- There were an estimated 167,349 ultra-high net worth individuals around the world. They are important consumers in the luxury market.
- Around half (49%) of millennial high net worth collectors in the US were most likely to purchase a work of art $1 million and above. This was followed by Gen-Xers (21%) and Boomers (3%). Millennial collectors averaged a total expenditure of $3 million over the two years (2017-2019).
- The following chart breaks down the wealth brackets of collectors by geographic area:
Knight Frank Report 2020
The Knight Frank Report utilizes The Attitudes Survey, which is based on responses from 620 private bankers and wealth advisers managing over $3.3 trillion of wealth for ultra-high net worth individuals. The survey was taken during October and November 2019.
According to this report:
- Collectibles account for 5% of their North American clients’ investment portfolios. The report lists the following percentages allocated to collectibles (including art, wine, and cars) as an asset class:
Barclays Report from 2018
Ledbury Research surveyed 2,000 high net worth individuals ($1.5 million+ in investable assets) and 200 with more than $15 million. Respondents were drawn from 17 countries around the world, across Europe, North America, South America, the Middle East and Asia-Pacific. The interviews took place during January and February 2012. Ledbury Research also conducted a series of interviews with academics, professionals, and other experts from around the world.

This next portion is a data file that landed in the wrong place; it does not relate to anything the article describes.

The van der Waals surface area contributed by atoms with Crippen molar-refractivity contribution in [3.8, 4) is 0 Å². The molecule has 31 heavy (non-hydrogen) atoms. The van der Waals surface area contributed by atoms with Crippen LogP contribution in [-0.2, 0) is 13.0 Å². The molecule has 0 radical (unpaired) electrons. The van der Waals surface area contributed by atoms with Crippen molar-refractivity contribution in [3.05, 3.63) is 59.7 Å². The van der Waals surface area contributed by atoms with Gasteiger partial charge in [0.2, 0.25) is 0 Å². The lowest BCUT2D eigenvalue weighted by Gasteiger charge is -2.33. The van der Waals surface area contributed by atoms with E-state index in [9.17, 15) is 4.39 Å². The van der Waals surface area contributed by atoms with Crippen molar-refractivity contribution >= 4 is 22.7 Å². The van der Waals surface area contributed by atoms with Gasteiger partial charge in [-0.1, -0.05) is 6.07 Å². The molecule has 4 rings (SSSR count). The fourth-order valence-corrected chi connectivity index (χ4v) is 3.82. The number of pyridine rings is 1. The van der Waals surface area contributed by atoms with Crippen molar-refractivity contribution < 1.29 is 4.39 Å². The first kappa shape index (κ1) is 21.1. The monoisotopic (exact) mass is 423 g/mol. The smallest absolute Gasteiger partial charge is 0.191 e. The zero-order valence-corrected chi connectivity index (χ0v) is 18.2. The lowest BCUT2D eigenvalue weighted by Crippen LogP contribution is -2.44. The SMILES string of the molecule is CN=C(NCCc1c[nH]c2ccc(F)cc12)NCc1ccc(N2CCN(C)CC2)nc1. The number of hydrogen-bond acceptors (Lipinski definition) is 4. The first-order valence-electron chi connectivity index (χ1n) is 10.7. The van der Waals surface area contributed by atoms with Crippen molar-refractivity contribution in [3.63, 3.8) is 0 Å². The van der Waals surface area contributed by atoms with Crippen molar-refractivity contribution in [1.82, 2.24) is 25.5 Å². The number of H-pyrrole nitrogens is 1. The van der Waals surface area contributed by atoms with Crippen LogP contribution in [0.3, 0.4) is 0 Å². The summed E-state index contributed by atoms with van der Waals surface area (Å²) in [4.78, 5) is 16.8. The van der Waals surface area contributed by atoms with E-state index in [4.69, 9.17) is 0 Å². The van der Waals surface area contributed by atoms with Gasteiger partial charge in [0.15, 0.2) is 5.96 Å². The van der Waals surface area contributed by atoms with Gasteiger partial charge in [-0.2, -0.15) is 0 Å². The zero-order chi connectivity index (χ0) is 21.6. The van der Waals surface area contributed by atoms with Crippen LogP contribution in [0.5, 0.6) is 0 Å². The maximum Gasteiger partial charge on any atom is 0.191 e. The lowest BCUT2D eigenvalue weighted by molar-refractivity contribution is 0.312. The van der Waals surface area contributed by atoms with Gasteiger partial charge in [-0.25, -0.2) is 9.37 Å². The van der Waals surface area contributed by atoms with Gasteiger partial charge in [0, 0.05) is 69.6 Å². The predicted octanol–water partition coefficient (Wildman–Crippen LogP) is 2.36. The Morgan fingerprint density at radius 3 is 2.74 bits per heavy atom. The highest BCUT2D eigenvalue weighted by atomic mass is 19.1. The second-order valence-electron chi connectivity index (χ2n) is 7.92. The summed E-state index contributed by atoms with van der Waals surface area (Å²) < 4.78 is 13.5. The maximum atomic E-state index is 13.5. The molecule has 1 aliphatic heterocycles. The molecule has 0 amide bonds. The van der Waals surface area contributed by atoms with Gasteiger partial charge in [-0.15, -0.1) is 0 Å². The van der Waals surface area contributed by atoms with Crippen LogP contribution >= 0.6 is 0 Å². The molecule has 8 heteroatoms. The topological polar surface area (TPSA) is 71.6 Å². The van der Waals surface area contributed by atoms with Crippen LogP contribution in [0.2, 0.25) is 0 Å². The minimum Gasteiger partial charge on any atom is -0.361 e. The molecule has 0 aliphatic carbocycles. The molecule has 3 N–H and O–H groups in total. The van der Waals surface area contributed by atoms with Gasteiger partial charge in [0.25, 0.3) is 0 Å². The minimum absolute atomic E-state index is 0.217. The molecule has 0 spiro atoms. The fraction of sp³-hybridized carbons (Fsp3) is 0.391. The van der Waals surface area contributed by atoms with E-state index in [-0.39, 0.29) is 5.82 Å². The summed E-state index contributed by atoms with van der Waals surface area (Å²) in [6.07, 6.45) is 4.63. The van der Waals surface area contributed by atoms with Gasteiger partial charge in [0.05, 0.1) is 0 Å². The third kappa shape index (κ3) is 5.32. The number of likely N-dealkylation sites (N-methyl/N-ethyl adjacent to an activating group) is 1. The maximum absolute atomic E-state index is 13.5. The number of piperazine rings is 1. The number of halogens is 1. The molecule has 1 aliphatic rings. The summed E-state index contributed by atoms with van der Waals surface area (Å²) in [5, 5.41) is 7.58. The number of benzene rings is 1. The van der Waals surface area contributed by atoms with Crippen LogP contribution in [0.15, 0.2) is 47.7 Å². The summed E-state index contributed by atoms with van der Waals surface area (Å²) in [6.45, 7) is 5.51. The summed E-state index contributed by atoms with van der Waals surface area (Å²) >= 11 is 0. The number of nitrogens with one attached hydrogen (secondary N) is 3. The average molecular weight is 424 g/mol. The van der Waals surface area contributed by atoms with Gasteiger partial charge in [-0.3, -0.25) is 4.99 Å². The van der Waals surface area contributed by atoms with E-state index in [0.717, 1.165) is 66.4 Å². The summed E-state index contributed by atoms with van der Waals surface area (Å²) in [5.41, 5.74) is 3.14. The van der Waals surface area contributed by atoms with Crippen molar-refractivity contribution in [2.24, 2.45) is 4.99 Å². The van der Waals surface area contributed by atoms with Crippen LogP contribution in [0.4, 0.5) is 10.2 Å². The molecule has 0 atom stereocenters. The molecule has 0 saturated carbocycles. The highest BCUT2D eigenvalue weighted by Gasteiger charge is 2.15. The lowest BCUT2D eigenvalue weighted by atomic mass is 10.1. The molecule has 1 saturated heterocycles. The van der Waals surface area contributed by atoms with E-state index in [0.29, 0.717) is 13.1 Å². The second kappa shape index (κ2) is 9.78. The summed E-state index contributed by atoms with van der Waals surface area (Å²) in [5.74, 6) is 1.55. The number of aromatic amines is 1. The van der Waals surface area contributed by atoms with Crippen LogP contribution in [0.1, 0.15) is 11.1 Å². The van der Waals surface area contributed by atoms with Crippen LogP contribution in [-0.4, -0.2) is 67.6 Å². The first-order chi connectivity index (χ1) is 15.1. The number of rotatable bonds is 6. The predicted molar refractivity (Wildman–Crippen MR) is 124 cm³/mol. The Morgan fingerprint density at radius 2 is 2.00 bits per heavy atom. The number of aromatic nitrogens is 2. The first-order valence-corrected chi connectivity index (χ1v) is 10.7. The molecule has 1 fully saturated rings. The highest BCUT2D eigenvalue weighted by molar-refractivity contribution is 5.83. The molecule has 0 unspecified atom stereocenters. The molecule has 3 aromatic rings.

According to this report:
- Treasure assets, including fine art, jewelry, and antiques, comprise 9.6% of a wealthy individual’s total net worth.
- Women’s treasure assets account for 11% of their net worth compared to 9% for men. These figures are based on self-estimated calculation of treasures that individuals own.
- Precious jewelry is the most popular category for wealthy individuals to own (70% overall and 81% among women). Jewelry is popular due to its intrinsic value. The report explains that in some cultures there is a tradition of holding onto a proportion of wealth in assets like jewelry, which can be easily transported in the event of an emergency.
- Collectors of classic automobiles who have already started a collection — although relatively few and far between in the survey — have invested an average $641,000 in their hobby.
- The top motivation for collecting is enjoyment. The emotional motivations for wealthy individuals to own treasure can be grouped into three main categories: enjoyment, social, and heritage.